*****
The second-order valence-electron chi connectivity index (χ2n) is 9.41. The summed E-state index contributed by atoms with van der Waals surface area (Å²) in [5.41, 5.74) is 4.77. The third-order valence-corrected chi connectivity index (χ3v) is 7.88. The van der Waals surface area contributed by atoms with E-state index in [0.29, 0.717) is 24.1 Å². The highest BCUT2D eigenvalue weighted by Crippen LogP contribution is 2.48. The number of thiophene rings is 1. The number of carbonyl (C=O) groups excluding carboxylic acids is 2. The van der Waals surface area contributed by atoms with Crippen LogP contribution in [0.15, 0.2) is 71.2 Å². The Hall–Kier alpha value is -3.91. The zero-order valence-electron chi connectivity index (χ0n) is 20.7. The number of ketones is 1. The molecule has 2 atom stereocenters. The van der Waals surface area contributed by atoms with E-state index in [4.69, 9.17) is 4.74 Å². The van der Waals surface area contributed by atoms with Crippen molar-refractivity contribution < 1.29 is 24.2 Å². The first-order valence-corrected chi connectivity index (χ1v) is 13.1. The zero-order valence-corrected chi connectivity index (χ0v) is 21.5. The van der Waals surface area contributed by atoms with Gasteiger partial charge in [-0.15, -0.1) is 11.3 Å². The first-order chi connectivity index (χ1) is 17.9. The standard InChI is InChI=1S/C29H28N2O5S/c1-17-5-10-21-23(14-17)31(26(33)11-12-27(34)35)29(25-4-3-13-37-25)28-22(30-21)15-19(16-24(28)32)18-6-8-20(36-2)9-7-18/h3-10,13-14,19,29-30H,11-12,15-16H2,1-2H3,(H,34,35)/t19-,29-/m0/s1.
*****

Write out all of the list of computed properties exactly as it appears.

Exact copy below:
The second-order valence-electron chi connectivity index (χ2n) is 9.41. The summed E-state index contributed by atoms with van der Waals surface area (Å²) in [5.41, 5.74) is 4.77. The third-order valence-corrected chi connectivity index (χ3v) is 7.88. The van der Waals surface area contributed by atoms with E-state index in [0.29, 0.717) is 24.1 Å². The highest BCUT2D eigenvalue weighted by Crippen LogP contribution is 2.48. The number of thiophene rings is 1. The number of carbonyl (C=O) groups excluding carboxylic acids is 2. The van der Waals surface area contributed by atoms with Crippen LogP contribution in [0.15, 0.2) is 71.2 Å². The Hall–Kier alpha value is -3.91. The zero-order valence-electron chi connectivity index (χ0n) is 20.7. The number of ketones is 1. The molecule has 2 atom stereocenters. The van der Waals surface area contributed by atoms with E-state index in [4.69, 9.17) is 4.74 Å². The van der Waals surface area contributed by atoms with Crippen molar-refractivity contribution < 1.29 is 24.2 Å². The first-order valence-corrected chi connectivity index (χ1v) is 13.1. The zero-order valence-corrected chi connectivity index (χ0v) is 21.5. The van der Waals surface area contributed by atoms with Gasteiger partial charge in [-0.15, -0.1) is 11.3 Å². The first-order chi connectivity index (χ1) is 17.9. The standard InChI is InChI=1S/C29H28N2O5S/c1-17-5-10-21-23(14-17)31(26(33)11-12-27(34)35)29(25-4-3-13-37-25)28-22(30-21)15-19(16-24(28)32)18-6-8-20(36-2)9-7-18/h3-10,13-14,19,29-30H,11-12,15-16H2,1-2H3,(H,34,35)/t19-,29-/m0/s1.